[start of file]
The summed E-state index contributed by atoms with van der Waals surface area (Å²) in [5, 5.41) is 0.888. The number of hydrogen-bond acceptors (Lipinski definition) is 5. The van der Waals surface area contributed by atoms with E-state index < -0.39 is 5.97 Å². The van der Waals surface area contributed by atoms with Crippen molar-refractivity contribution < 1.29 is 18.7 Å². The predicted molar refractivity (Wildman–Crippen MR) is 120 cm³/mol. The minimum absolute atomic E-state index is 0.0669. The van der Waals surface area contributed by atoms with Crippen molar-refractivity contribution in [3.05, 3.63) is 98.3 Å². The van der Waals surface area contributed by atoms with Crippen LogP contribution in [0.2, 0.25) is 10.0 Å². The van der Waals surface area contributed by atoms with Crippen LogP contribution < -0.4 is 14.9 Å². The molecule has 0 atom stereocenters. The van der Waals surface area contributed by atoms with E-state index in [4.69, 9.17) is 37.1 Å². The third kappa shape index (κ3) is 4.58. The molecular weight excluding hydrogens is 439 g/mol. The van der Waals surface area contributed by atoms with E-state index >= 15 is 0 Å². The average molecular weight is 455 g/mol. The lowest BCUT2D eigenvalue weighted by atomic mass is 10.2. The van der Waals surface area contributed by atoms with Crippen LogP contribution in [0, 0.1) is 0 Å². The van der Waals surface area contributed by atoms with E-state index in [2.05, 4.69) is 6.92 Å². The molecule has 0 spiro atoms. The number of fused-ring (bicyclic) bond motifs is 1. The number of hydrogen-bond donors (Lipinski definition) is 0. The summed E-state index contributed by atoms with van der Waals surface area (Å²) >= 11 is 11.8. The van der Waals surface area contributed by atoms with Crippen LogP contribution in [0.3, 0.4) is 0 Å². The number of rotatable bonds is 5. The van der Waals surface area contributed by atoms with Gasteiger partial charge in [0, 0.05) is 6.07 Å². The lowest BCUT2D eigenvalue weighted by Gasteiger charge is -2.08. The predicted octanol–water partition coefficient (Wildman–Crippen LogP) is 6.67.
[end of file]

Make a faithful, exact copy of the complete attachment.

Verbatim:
The summed E-state index contributed by atoms with van der Waals surface area (Å²) in [5, 5.41) is 0.888. The number of hydrogen-bond acceptors (Lipinski definition) is 5. The van der Waals surface area contributed by atoms with E-state index < -0.39 is 5.97 Å². The van der Waals surface area contributed by atoms with Crippen molar-refractivity contribution < 1.29 is 18.7 Å². The predicted molar refractivity (Wildman–Crippen MR) is 120 cm³/mol. The minimum absolute atomic E-state index is 0.0669. The van der Waals surface area contributed by atoms with Crippen molar-refractivity contribution in [3.05, 3.63) is 98.3 Å². The van der Waals surface area contributed by atoms with Crippen LogP contribution in [0.2, 0.25) is 10.0 Å². The van der Waals surface area contributed by atoms with Crippen LogP contribution < -0.4 is 14.9 Å². The molecule has 0 atom stereocenters. The van der Waals surface area contributed by atoms with E-state index in [4.69, 9.17) is 37.1 Å². The third kappa shape index (κ3) is 4.58. The molecular weight excluding hydrogens is 439 g/mol. The van der Waals surface area contributed by atoms with E-state index >= 15 is 0 Å². The average molecular weight is 455 g/mol. The lowest BCUT2D eigenvalue weighted by atomic mass is 10.2. The van der Waals surface area contributed by atoms with Crippen LogP contribution in [0, 0.1) is 0 Å². The van der Waals surface area contributed by atoms with E-state index in [2.05, 4.69) is 6.92 Å². The molecule has 0 spiro atoms. The number of fused-ring (bicyclic) bond motifs is 1. The number of hydrogen-bond donors (Lipinski definition) is 0. The summed E-state index contributed by atoms with van der Waals surface area (Å²) >= 11 is 11.8. The van der Waals surface area contributed by atoms with Crippen LogP contribution in [0.3, 0.4) is 0 Å². The number of rotatable bonds is 5. The van der Waals surface area contributed by atoms with Gasteiger partial charge in [0, 0.05) is 6.07 Å². The lowest BCUT2D eigenvalue weighted by Gasteiger charge is -2.08. The predicted octanol–water partition coefficient (Wildman–Crippen LogP) is 6.67.